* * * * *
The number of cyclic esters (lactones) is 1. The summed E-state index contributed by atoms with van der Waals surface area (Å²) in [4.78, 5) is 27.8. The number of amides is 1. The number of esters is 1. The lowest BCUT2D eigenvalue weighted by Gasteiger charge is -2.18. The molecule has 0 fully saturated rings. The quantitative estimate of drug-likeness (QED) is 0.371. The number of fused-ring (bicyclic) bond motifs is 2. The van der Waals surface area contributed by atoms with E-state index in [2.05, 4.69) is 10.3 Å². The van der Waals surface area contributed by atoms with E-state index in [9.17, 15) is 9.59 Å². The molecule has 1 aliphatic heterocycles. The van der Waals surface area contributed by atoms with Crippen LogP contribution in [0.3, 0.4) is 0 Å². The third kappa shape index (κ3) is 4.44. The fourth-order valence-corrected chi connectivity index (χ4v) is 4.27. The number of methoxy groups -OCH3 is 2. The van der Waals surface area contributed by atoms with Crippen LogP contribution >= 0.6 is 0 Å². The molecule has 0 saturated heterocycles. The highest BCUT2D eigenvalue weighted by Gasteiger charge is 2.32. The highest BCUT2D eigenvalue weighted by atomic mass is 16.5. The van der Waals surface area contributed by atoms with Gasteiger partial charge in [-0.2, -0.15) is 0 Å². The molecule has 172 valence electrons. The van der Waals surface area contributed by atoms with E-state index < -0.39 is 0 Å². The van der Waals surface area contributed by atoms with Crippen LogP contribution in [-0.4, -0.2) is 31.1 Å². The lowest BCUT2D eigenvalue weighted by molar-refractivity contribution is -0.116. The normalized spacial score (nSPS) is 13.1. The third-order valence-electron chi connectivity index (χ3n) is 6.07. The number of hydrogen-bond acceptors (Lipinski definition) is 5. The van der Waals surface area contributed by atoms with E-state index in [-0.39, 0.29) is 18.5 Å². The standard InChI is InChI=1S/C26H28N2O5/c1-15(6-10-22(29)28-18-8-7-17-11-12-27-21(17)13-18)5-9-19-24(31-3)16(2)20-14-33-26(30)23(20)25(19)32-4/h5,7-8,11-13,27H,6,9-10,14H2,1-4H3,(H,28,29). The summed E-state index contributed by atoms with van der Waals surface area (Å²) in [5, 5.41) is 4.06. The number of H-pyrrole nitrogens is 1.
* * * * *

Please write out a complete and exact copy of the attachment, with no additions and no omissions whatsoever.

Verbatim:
The number of cyclic esters (lactones) is 1. The summed E-state index contributed by atoms with van der Waals surface area (Å²) in [4.78, 5) is 27.8. The number of amides is 1. The number of esters is 1. The lowest BCUT2D eigenvalue weighted by Gasteiger charge is -2.18. The molecule has 0 fully saturated rings. The quantitative estimate of drug-likeness (QED) is 0.371. The number of fused-ring (bicyclic) bond motifs is 2. The van der Waals surface area contributed by atoms with E-state index in [2.05, 4.69) is 10.3 Å². The van der Waals surface area contributed by atoms with E-state index in [9.17, 15) is 9.59 Å². The molecule has 1 aliphatic heterocycles. The van der Waals surface area contributed by atoms with Crippen LogP contribution in [0.3, 0.4) is 0 Å². The third kappa shape index (κ3) is 4.44. The fourth-order valence-corrected chi connectivity index (χ4v) is 4.27. The number of methoxy groups -OCH3 is 2. The van der Waals surface area contributed by atoms with Crippen LogP contribution >= 0.6 is 0 Å². The molecule has 0 saturated heterocycles. The highest BCUT2D eigenvalue weighted by Gasteiger charge is 2.32. The highest BCUT2D eigenvalue weighted by atomic mass is 16.5. The van der Waals surface area contributed by atoms with Gasteiger partial charge in [-0.2, -0.15) is 0 Å². The molecule has 172 valence electrons. The van der Waals surface area contributed by atoms with E-state index < -0.39 is 0 Å². The van der Waals surface area contributed by atoms with Crippen LogP contribution in [-0.4, -0.2) is 31.1 Å². The lowest BCUT2D eigenvalue weighted by molar-refractivity contribution is -0.116. The normalized spacial score (nSPS) is 13.1. The third-order valence-electron chi connectivity index (χ3n) is 6.07. The number of hydrogen-bond acceptors (Lipinski definition) is 5. The van der Waals surface area contributed by atoms with E-state index in [-0.39, 0.29) is 18.5 Å². The standard InChI is InChI=1S/C26H28N2O5/c1-15(6-10-22(29)28-18-8-7-17-11-12-27-21(17)13-18)5-9-19-24(31-3)16(2)20-14-33-26(30)23(20)25(19)32-4/h5,7-8,11-13,27H,6,9-10,14H2,1-4H3,(H,28,29). The summed E-state index contributed by atoms with van der Waals surface area (Å²) in [5, 5.41) is 4.06. The number of H-pyrrole nitrogens is 1.